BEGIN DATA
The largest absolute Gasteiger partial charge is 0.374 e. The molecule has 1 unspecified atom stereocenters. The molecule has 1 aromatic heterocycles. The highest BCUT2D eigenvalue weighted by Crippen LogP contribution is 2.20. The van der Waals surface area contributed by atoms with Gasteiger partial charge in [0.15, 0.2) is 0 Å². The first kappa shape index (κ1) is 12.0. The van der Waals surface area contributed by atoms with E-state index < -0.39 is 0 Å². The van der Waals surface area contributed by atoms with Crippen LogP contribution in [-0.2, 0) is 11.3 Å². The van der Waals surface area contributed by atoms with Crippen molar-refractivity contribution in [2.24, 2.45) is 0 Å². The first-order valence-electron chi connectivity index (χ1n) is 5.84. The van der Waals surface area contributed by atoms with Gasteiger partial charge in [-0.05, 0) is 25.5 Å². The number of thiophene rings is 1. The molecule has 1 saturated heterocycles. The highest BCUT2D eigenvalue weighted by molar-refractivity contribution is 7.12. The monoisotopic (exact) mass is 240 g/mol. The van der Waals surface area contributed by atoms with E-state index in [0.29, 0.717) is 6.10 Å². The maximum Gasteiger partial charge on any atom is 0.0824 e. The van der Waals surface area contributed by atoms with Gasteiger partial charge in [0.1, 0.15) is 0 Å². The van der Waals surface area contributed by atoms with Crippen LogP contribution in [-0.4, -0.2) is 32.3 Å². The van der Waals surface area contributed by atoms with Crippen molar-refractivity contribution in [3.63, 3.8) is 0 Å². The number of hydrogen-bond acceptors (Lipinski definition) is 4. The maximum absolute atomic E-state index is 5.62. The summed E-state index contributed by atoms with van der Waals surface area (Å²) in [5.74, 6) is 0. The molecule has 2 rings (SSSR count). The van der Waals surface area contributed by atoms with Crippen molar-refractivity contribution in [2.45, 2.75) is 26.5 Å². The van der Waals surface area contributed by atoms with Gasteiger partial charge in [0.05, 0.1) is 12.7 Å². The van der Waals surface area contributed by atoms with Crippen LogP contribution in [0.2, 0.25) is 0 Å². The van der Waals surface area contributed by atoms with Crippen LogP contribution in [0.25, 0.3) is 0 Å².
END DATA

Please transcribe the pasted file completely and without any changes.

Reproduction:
The largest absolute Gasteiger partial charge is 0.374 e. The molecule has 1 unspecified atom stereocenters. The molecule has 1 aromatic heterocycles. The highest BCUT2D eigenvalue weighted by Crippen LogP contribution is 2.20. The van der Waals surface area contributed by atoms with Gasteiger partial charge in [0.15, 0.2) is 0 Å². The first kappa shape index (κ1) is 12.0. The van der Waals surface area contributed by atoms with E-state index < -0.39 is 0 Å². The van der Waals surface area contributed by atoms with Crippen LogP contribution in [-0.2, 0) is 11.3 Å². The van der Waals surface area contributed by atoms with Crippen molar-refractivity contribution in [2.24, 2.45) is 0 Å². The first-order valence-electron chi connectivity index (χ1n) is 5.84. The van der Waals surface area contributed by atoms with Gasteiger partial charge in [-0.05, 0) is 25.5 Å². The number of thiophene rings is 1. The molecule has 1 saturated heterocycles. The highest BCUT2D eigenvalue weighted by molar-refractivity contribution is 7.12. The monoisotopic (exact) mass is 240 g/mol. The van der Waals surface area contributed by atoms with E-state index in [0.29, 0.717) is 6.10 Å². The maximum Gasteiger partial charge on any atom is 0.0824 e. The van der Waals surface area contributed by atoms with Gasteiger partial charge in [0.1, 0.15) is 0 Å². The van der Waals surface area contributed by atoms with Crippen LogP contribution in [-0.4, -0.2) is 32.3 Å². The van der Waals surface area contributed by atoms with Crippen molar-refractivity contribution in [3.63, 3.8) is 0 Å². The number of hydrogen-bond acceptors (Lipinski definition) is 4. The maximum absolute atomic E-state index is 5.62. The summed E-state index contributed by atoms with van der Waals surface area (Å²) in [5.74, 6) is 0. The molecule has 2 rings (SSSR count). The van der Waals surface area contributed by atoms with Crippen molar-refractivity contribution in [2.45, 2.75) is 26.5 Å². The van der Waals surface area contributed by atoms with Gasteiger partial charge in [0.05, 0.1) is 12.7 Å². The van der Waals surface area contributed by atoms with Crippen LogP contribution in [0.2, 0.25) is 0 Å². The van der Waals surface area contributed by atoms with Crippen LogP contribution in [0.25, 0.3) is 0 Å².